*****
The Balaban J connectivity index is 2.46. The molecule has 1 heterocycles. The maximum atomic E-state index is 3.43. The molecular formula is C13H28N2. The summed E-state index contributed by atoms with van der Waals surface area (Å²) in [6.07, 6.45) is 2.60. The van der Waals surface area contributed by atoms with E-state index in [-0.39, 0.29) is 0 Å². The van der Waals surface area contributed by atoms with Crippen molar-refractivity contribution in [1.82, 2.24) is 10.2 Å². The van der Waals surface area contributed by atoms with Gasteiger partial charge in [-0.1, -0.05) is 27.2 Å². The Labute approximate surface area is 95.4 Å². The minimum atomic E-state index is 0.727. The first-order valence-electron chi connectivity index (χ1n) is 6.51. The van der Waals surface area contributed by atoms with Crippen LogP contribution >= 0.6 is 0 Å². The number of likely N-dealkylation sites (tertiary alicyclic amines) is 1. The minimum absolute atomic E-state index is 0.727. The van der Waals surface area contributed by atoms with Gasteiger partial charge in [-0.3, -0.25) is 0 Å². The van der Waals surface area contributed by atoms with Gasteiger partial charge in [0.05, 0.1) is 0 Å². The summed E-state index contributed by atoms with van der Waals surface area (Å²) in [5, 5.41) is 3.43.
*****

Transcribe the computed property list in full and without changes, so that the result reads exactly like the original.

The Balaban J connectivity index is 2.46. The molecule has 1 heterocycles. The maximum atomic E-state index is 3.43. The molecular formula is C13H28N2. The summed E-state index contributed by atoms with van der Waals surface area (Å²) in [6.07, 6.45) is 2.60. The van der Waals surface area contributed by atoms with E-state index in [-0.39, 0.29) is 0 Å². The van der Waals surface area contributed by atoms with Crippen molar-refractivity contribution in [1.82, 2.24) is 10.2 Å². The van der Waals surface area contributed by atoms with Gasteiger partial charge in [-0.1, -0.05) is 27.2 Å². The Labute approximate surface area is 95.4 Å². The minimum atomic E-state index is 0.727. The first-order valence-electron chi connectivity index (χ1n) is 6.51. The van der Waals surface area contributed by atoms with Crippen LogP contribution >= 0.6 is 0 Å². The number of likely N-dealkylation sites (tertiary alicyclic amines) is 1. The minimum absolute atomic E-state index is 0.727. The van der Waals surface area contributed by atoms with Gasteiger partial charge in [-0.3, -0.25) is 0 Å². The van der Waals surface area contributed by atoms with Gasteiger partial charge in [0.05, 0.1) is 0 Å². The summed E-state index contributed by atoms with van der Waals surface area (Å²) in [5, 5.41) is 3.43.